Ailing Kyler Murray
To be fair to Kingsbury, quarterback Kyler Murray has fared no better. Of course, Murray missed time with an injury in 2021 and tried to play through an AC sprain in 2020. And in Murray’s defense, some of his numbers weren’t bad.
In 2019, Murray logged a 13 to 8 touchdown to interception ratio in his final eight games, while posting at least a 65 percent completion rate in four of those games, and dipping under 61 percent just once.
In 2020, he recorded a 10 to 5 ratio, posting a 65 percent completion rate or better in six games. And when he returned from injury in 2021, he boasted a 7 to 3 ratio and a 65 percent completion rate or better in four of those final six contests.
So what gives? One reason the Cardinals have suffered frequent meltdowns is that lesser of a threat with his legs as the season wears on. While Murray may look like a pocket passer at times, he is and always will be a dual-threat. Take away his ability to run, and you have a mid-tier passer at best.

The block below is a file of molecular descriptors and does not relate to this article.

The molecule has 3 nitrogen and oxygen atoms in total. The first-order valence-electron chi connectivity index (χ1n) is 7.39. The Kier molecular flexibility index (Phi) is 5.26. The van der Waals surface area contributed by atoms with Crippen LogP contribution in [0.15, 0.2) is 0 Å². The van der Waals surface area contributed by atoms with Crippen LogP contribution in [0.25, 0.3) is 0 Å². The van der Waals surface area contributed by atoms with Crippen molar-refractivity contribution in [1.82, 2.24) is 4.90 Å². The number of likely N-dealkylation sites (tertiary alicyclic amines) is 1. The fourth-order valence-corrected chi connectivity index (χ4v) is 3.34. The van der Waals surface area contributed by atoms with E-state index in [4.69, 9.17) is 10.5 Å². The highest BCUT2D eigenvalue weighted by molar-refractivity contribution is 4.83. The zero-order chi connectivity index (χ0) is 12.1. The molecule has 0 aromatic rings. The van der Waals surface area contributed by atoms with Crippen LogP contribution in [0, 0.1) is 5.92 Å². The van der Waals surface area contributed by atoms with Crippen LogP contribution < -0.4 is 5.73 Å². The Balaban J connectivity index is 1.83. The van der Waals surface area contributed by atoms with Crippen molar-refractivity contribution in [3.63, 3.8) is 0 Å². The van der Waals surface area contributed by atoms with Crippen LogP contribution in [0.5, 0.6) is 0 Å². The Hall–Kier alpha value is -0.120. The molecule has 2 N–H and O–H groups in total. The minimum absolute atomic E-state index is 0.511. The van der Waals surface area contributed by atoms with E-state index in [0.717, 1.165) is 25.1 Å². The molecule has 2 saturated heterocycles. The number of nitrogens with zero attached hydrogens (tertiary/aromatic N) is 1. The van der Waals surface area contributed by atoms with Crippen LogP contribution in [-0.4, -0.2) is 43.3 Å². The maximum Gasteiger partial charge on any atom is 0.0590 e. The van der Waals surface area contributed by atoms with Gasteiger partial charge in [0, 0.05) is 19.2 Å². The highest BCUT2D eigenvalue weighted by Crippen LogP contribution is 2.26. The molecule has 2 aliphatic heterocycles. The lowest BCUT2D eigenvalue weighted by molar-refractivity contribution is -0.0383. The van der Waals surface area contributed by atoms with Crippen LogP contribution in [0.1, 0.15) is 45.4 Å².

In his final eight games of 2020, he averaged less than 4.0. yards per carry five times and scored just three times on the ground. While this was not the case in 2019, Murray became less of a threat to score with his legs at the goal line, scoring just two rushing touchdowns.
He also rushed well after returning from his ankle injury in 2021, but once again, he was a non-factor near the goal line. You can argue Murray did not score often with his legs earlier in the year for an entire month. However, his yards per pass attempt dropped below 7.0 yards per pass in 13 of those 22 games – eight in 2019 and 2020, and six in 2021.
That, compounded with an inability to move the ball beyond the plane, cost the Cardinals offense. Murray is at his absolute best when he logs at least 10 carries. It occurred in nine of his first 13 wins as an NFL quarterback. Case in point, the Cardinals need to let Murray make more plays with his legs to open up the passing game.